Central Limit Theorem
The Central Limit Theorem (CLT) states that if you repeatedly sample a random variable a large number of times, the distribution of the sample mean will approach a normal distribution regardless of the initial distribution of the random variable.
The normal distribution takes on the form:
with the mean and standard deviation given by μ and σ, respectively.
The mathematical definition of the CLT is as follow: for any given random variable X, as approaches infinity,
The CLT provides the basis for much of hypothesis testing, which we will discuss shortly. At a fundamental level, you can consider the implication of this theorem on coin flipping: the probability of getting some number of heads flipped over a large n should be approximately that of a normal distribution. Whenever you are asked to reason about any particular distribution over a large sample size, you should remember to think of the CLT, regardless of whether it is Binomial, Poisson, or any other distribution.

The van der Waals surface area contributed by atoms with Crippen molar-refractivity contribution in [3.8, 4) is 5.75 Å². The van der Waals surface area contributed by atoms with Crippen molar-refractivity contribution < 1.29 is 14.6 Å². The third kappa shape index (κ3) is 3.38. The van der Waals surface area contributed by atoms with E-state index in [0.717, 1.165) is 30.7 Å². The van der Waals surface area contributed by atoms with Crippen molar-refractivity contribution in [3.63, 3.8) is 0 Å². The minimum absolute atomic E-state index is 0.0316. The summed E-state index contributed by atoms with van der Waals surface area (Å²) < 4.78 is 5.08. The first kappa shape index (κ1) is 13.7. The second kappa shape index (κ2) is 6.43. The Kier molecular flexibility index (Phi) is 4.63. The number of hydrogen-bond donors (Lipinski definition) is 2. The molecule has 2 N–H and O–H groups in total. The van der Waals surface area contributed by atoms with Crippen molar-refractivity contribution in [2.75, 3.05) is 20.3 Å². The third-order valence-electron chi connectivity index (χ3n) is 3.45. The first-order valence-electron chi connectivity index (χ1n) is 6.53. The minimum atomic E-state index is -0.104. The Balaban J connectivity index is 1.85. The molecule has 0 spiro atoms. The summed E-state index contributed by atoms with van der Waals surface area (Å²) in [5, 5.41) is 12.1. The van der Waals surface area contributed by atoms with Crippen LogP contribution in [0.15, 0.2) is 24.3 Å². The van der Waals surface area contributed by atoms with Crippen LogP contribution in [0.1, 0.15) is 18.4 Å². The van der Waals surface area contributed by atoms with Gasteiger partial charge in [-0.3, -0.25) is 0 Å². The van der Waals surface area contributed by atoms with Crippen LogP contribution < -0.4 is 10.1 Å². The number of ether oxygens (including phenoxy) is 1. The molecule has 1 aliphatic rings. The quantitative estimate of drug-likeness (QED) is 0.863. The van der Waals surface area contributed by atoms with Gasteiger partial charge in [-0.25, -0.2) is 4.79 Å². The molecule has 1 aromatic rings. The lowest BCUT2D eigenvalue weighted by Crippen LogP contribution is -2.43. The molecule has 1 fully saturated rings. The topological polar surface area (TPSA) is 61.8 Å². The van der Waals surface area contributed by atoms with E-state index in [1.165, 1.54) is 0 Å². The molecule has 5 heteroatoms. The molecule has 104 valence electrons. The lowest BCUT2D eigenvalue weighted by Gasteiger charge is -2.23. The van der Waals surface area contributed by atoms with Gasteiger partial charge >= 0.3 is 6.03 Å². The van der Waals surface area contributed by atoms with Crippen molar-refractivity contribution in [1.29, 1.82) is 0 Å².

Uber Interview Question:
Q. Explain the Central Limit Theorem. Why is it useful?
Ans: The CLT states that if any random variable, regardless of distribution, is sampled a large enough number of times, the sample mean will approximately be normally distributed. This allows for studying the properties for any statistical distribution as long as there is a large enough sample size.
Like Uber, any company with a lot of data, this concept is core to the various experimentation platforms used in the product. For a real-world example, consider testing whether adding a new feature increases rides booked in the Uber platform, where each X is an individual ride and is a Bernoulli random variable (i.e., the rider books or does not book a ride). Then, if the sample size is sufficiently large, we can assess the statistical properties of the total number of bookings and the booking rate (rides booked/ rides opened on the app). These statistical properties play a crucial role in hypothesis testing, allowing companies like Uber to decide whether or not to add new features in a data-driven manner.